How small town folks see the Economy and Democratic Candidates
How rural North Dakotans view the economy and the Democratic candidates
A new poll by One Country Project (OCP) and the American Federation of Teachers (AFT) was conducted by Change Research. The survey was conducted from Sept. 4 to Sept. 8 and polled 580 rural North Dakotans along with voters from rural communities in eight other states. Everyone who voted was asked to share their thoughts on how rural towns across America are viewed and whether they feel prioritized within politics.
The 580 individuals from North Dakota who took the survey were made up of Democrats, Republicans and Independents. Anyone 18 and older could take the survey as they were split into separate age groups within the poll results. Men and women were also separated into two groups on certain topics to show perspectives as well.
In general, the main concern that rural North Dakotans had was with the economy. According to the OCP, 78 percent of surveyors claimed main streets throughout rural communities in America are declining. Heidi Heitkamp, the former senator of North Dakota and founder of One Country Project, had some input on how rural North Dakotans feel about the economy. “What’s clear from these poll results is rural North Dakotans, regardless of political party, feel like they treading water economically,” Heitkamp stated in the OCP poll.
Within the economic concerns, 20 percent of rural North Dakotans were worried about saving for retirement as 11 percent found problems in jobs not paying enough. The poll showed 26 percent of women are worried about bills increasing faster than income whereas 19 percent of men viewed this as a concern. Prescription drug and health insurance premium costs were also on the minds of those who took the survey. The polls showed 87 percent are unsatisfied with the prescription drug and medications cost while 91 percent view health insurance premiums as too costly.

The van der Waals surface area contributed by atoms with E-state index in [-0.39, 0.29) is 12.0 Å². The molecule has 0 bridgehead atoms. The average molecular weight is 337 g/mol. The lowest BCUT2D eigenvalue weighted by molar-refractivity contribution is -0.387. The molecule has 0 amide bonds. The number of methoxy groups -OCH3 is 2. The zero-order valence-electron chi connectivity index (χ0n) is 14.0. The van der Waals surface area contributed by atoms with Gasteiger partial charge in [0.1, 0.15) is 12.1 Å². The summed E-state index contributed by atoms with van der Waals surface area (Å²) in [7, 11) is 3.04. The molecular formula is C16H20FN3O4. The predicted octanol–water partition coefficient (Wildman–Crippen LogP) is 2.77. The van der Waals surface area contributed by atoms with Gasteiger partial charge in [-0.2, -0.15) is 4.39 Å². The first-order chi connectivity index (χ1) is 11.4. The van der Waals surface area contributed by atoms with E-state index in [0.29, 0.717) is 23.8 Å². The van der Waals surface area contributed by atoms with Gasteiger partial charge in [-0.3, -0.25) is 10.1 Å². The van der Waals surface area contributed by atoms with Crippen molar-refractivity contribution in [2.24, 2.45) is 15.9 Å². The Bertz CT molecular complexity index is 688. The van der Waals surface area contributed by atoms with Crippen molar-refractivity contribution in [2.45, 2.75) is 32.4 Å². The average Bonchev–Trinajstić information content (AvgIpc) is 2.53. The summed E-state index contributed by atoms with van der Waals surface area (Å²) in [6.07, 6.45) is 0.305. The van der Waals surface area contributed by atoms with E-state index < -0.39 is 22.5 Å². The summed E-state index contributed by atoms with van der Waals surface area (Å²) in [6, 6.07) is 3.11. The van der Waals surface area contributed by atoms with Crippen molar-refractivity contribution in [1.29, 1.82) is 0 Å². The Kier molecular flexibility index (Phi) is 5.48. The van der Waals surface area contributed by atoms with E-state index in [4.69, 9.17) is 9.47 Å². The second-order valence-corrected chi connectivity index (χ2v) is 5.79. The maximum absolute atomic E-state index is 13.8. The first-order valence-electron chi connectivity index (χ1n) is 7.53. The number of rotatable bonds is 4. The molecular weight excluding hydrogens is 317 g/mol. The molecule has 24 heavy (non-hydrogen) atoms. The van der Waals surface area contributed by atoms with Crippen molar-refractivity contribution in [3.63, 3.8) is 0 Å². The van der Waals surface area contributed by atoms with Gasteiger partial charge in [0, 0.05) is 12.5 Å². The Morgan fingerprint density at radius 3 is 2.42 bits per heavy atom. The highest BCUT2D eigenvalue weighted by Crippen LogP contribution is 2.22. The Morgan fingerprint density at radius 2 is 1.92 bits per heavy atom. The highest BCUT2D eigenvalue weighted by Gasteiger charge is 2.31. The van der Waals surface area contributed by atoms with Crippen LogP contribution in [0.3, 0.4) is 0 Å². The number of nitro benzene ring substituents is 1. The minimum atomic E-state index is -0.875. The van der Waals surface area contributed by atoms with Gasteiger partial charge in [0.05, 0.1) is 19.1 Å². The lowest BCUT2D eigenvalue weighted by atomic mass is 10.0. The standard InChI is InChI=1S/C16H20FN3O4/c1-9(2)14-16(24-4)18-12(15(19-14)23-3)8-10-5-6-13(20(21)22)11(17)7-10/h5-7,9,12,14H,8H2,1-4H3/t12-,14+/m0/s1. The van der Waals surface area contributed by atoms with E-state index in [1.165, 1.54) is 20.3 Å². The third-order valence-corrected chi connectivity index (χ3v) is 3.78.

Doug Usher, a pollster for the OCP team, had some insight on how the poll helps shed light on rural communities and what the surveyors want to be fixed within the economy. “The poll shows that they (rural North Dakotans) are looking for policies that support job expansion across employment areas, including (but not limited to) appropriate trade policies.”
Another part of the poll was how rural North Dakotans view the 2020 Democratic candidates regarding how much they care about rural America. The OCP reported 16 percent of rural North Dakotans think the Democratic candidates support rural communities across America. Another 19 percent think Democrat’s support trade policies that will help their communities. “Rural voters are not seeing Democrats standing up for Democratic values-protecting hard-working Americans and focusing on kitchen table issues,” Heitkamp claimed in the poll. “This means Democrats need to change course and focus on solutions that help small-town Americans.”
These solutions Heitkamp says Democrats should focus on were given by the surveyors. Common concerns shared by voters of all demographics and political parties include the opioid and prescription drug addictions as 81 percent view this as needing to be addressed. The poll also showed that 48 percent of rural North Dakotans aged 65 and older are concerned about the available treatment options for mental health conditions. The majority of voters also agreed with the statement claiming corporations have too much control over rural America.
“We hope it’s used to help all candidates better reflect the opinions of rural voters-which are complex and nuanced,” Usher said in regards of whether he feels this poll will be used by the Democratic candidates. One of the reasons why Heitkamp started the OCP is to expand political discussions throughout rural America focusing on how the Democratic party can become connected with rural communities.
One Country Project was launched in April by Heidi Heidkamp and Joe Donnelly, the former senator of Indiana. The purpose of One Country Project is to address issues within rural communities and to advance opportunities for individuals in these communities. Though this was the first poll conducted by One Country America, there may be more surveys in the future according to Usher.